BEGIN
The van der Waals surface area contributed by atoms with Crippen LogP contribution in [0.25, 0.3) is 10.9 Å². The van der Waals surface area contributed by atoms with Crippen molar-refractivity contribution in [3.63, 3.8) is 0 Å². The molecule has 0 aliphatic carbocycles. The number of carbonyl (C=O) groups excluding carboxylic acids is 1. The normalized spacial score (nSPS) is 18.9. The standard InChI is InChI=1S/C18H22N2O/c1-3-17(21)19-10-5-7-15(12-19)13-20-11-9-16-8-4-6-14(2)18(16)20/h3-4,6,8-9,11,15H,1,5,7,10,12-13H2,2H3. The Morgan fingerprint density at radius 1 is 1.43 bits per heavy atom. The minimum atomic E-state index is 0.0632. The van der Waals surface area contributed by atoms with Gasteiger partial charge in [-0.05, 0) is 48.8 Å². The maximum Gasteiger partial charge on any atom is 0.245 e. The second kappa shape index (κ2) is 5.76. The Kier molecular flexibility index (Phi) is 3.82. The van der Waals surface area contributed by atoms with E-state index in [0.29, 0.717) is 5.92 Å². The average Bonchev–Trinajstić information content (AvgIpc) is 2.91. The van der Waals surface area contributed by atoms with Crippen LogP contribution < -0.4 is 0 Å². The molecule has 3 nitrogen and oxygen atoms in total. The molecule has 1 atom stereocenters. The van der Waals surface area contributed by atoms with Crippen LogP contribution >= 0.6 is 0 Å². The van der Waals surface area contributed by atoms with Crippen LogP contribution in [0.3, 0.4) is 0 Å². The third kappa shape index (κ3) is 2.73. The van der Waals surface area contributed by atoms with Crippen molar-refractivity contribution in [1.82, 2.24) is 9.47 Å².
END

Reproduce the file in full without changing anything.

The van der Waals surface area contributed by atoms with Crippen LogP contribution in [0.25, 0.3) is 10.9 Å². The van der Waals surface area contributed by atoms with Crippen molar-refractivity contribution in [3.63, 3.8) is 0 Å². The molecule has 0 aliphatic carbocycles. The number of carbonyl (C=O) groups excluding carboxylic acids is 1. The normalized spacial score (nSPS) is 18.9. The standard InChI is InChI=1S/C18H22N2O/c1-3-17(21)19-10-5-7-15(12-19)13-20-11-9-16-8-4-6-14(2)18(16)20/h3-4,6,8-9,11,15H,1,5,7,10,12-13H2,2H3. The Morgan fingerprint density at radius 1 is 1.43 bits per heavy atom. The minimum atomic E-state index is 0.0632. The van der Waals surface area contributed by atoms with Gasteiger partial charge in [-0.05, 0) is 48.8 Å². The maximum Gasteiger partial charge on any atom is 0.245 e. The second kappa shape index (κ2) is 5.76. The Kier molecular flexibility index (Phi) is 3.82. The van der Waals surface area contributed by atoms with E-state index in [0.29, 0.717) is 5.92 Å². The average Bonchev–Trinajstić information content (AvgIpc) is 2.91. The van der Waals surface area contributed by atoms with Crippen LogP contribution < -0.4 is 0 Å². The molecule has 3 nitrogen and oxygen atoms in total. The molecule has 1 atom stereocenters. The van der Waals surface area contributed by atoms with Crippen LogP contribution >= 0.6 is 0 Å². The van der Waals surface area contributed by atoms with Crippen LogP contribution in [0.3, 0.4) is 0 Å². The third kappa shape index (κ3) is 2.73. The van der Waals surface area contributed by atoms with Crippen molar-refractivity contribution in [1.82, 2.24) is 9.47 Å².